Less than an hour from the city of Lisbon lies the Setúbal wine region, renowned for its sweet dessert wine, Moscatel de Setúbal. A visit to one of its most famous producers, Quinta da Bacalhoa, is not only a reason to learn about wine, but also an opportunity to walk through a piece of Portuguese history. The estate features a palace dating back to the 15th Century that houses an eclectic art collection including Portugal’s first painted tile, gardens fit for royalty, and vineyards with a most unusual trellis system.
The Quinta was initially owned by the Portuguese royal family but has had several proprietors, both royalty and wealthy private citizens, over the course of past 5 centuries. With each owner, changes or additions were made to the palace, most noticeably with its interior design and diverse collection of art from virtually every corner of the globe.
The winery itself was established in 1922 by João Pires & Sons who initially only grew grapes to sell to to other estates. In 1936, one of the most influential owners of the modern-day Palace was American Orlena Scoville. She is credited for restoring the building and surrounding gardens to its former glory and setting the foundation for its current success.
It was her grandson who spearheaded the move to not only produce their own wines but also to develop into one of the largest wine producers in the country. In 1998, José Berardo became the main shareholder and under his ownership new vineyards were planted, new properties acquired, and a partnership was formed with the Lafite Rothschild Group in Quinta do Carmo until 2007. When that partnership ended, he established Bacalhôa Vinhos de Portugal, becoming one of the largest wine companies in Portugal.
Bacalhôa Vinhos de Portugal works with over 40 different grape varieties but initially built their reputation on their Moscatel, a fortified sweet wine that the Setúbal region is most famous for. The process used to produce Moscatel is the same as making Port wine with one main difference, only one grape variety is used: Moscatel Galego Roxo (aka Muscat à petits grains rouges in France).
The company has invested heavily in this variety and currently have the largest vineyard in the world with 5 hectares planted. It’s a variety that consists of small, highly concentrated grapes that mature very rapidly. The winery stops fermentation after 3 to 4 days by adding high quality wine spirits, then lets it rest throughout winter. After opening the tanks in March/April, they then transfer the juice to old oak barrels where it is aged for 10 years.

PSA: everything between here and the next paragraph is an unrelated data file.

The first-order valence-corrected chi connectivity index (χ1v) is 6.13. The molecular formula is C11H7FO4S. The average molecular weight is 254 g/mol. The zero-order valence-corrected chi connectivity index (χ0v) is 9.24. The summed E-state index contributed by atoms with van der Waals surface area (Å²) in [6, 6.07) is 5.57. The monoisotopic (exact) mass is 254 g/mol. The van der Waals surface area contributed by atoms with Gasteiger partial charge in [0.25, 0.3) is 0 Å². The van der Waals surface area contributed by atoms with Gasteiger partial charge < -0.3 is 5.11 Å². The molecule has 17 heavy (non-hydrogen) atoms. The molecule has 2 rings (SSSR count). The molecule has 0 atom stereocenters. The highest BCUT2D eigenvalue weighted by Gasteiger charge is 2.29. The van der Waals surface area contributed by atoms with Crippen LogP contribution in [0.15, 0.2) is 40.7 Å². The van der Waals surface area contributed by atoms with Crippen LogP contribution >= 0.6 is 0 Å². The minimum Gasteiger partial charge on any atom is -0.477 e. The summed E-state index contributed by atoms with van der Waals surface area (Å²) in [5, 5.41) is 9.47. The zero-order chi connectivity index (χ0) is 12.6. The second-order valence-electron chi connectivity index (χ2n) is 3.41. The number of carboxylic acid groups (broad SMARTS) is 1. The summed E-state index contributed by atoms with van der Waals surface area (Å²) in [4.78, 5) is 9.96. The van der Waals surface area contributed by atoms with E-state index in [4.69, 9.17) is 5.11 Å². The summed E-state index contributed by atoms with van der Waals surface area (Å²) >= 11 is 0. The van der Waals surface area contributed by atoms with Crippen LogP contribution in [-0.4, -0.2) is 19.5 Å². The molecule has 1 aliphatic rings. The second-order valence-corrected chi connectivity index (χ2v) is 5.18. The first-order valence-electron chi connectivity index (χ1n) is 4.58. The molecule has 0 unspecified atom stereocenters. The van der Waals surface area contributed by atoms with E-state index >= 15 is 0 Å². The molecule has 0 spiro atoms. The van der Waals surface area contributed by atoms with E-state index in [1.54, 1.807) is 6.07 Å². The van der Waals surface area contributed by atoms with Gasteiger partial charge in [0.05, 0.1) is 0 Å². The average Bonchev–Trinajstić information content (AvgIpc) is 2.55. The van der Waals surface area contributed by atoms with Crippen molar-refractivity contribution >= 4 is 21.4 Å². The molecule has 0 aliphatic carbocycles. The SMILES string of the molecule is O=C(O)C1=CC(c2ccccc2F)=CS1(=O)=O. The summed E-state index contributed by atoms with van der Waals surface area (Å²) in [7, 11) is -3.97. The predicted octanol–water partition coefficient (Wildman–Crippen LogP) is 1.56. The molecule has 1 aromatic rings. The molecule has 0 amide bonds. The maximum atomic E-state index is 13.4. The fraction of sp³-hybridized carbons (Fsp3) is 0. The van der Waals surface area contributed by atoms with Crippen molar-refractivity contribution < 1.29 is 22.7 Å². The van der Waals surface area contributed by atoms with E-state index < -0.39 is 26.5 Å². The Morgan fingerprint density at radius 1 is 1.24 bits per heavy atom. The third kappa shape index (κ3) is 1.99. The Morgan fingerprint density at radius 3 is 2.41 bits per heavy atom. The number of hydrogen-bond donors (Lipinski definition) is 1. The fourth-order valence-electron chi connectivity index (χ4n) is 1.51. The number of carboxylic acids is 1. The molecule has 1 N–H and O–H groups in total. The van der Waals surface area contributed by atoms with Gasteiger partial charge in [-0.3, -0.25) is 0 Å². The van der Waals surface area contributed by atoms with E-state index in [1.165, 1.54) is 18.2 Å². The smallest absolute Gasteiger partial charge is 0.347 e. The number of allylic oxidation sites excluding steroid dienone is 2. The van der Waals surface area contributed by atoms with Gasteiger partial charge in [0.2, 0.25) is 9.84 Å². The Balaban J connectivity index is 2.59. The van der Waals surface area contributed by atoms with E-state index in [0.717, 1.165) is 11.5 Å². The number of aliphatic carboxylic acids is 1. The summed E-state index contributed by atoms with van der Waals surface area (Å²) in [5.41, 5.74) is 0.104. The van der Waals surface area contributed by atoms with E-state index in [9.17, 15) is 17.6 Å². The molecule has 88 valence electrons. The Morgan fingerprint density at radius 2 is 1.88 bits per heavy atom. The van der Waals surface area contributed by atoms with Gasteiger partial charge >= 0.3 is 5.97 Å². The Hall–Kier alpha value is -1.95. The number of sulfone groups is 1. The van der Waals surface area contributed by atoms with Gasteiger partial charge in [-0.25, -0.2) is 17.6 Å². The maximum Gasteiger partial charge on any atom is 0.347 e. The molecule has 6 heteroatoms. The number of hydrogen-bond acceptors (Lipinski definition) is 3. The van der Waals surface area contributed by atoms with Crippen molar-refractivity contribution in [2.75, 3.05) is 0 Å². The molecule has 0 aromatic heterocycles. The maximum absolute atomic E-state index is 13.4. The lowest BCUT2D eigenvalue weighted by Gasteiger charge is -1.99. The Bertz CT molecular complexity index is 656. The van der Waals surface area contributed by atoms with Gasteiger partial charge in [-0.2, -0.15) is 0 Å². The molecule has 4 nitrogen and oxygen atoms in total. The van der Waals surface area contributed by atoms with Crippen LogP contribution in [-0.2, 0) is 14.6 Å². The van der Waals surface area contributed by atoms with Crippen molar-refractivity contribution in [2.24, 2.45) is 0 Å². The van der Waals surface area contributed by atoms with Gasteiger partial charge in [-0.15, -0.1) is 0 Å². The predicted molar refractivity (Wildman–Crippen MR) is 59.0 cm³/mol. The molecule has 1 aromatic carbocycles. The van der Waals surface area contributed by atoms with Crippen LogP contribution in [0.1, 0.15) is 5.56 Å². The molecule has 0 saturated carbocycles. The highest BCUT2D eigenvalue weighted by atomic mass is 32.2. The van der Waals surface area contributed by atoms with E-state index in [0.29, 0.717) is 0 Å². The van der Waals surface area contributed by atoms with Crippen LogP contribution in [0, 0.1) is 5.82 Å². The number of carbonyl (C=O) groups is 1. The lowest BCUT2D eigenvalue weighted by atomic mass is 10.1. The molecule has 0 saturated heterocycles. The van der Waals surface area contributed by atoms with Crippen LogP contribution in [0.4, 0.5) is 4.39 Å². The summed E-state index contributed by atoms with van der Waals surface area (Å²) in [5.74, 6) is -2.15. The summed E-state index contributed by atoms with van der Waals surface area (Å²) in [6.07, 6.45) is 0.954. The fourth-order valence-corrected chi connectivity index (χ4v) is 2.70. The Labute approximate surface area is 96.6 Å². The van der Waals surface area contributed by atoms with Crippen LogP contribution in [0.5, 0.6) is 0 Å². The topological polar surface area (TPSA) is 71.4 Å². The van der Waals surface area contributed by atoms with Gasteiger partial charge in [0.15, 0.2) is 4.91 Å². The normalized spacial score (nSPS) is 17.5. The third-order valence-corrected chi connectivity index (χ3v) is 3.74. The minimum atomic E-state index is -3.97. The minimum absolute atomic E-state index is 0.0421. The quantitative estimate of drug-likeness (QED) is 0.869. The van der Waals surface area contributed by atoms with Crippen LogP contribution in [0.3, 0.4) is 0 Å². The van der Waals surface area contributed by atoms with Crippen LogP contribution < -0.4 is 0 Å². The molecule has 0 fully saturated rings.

Bacalhôa Vinhos de Portugal’s presence in Setúbal is comprised of 741 acres of vines planted to Cabernet Sauvignon, Syrah, Touriga Nacional, Chardonnay, Merlot and Moscatel.
Quinta da Bacalhôa is 1 of 3 wineries in the company which altogether produce over 2 million cases of wine annually from approximately 3,000 acres of vineyards throughout 7 different wine regions.
The vineyards at Quinta da Bacalhôa encompass 5 hectares that were planted in 2001 to 3 grape varieties: Cabernet Sauvignon, Merlot and Petit Verdot. These 3 grapes produce 2 different wines both with their own distinction. The Quinta da Bacalhôa is the first Cabernet Sauvignon ever produced in Portugal (technically made up of 90% Cabernet plus 10% Merlot). The Palacio da Bacalhôa is a tribute to the palace itself and one of the winery’s top wines. A blend of all 3 grapes, it is produced only in the very best vintages which has been just 9 times in the past 20 years.
As we explored the opulent property and surveyed the Quinta da Bacalhôa vineyards, it was the first time we had seen the ring trellis system used. With this method, the vines are head-pruned goblets with a metal ring in middle to force the leaves to grow outside of the ring in such a way as to limit the hot Portugal sun beating down on the grapes potentially causing sunburn.
From the vineyards we ventured over to the Renaissance Garden which Orlena Scoville had restored to its original layout highlighted by an impressive hedge maze. After successfully navigating our way through the maze, we wandered over to the pool house where the inside was covered in traditional glazed mosaic tiles known as azulejos. Looking back at the pool and structure you can see where the label from the Palacio da Bacalhôa wine got its inspiration.
We returned to the palace in time for a most memorable lunch in the museum itself that will rank among one of our best wine meal experiences to date. It’s truly difficult to beat sipping excellent wines paired with delicious food surrounded by priceless works of art in the company of new friends.
We’ve heard many wineries promote themselves as destination wineries. Not all are justified but without question, Quinta da Bacalhôa fits into that category. The quality of wine will undoubtedly draw oenophiles, and the history, architecture, art collection and garden enhance the experience for any visitor whether a fan of wine or otherwise.
Estrada Nacional 10,
T: +351 212 198 060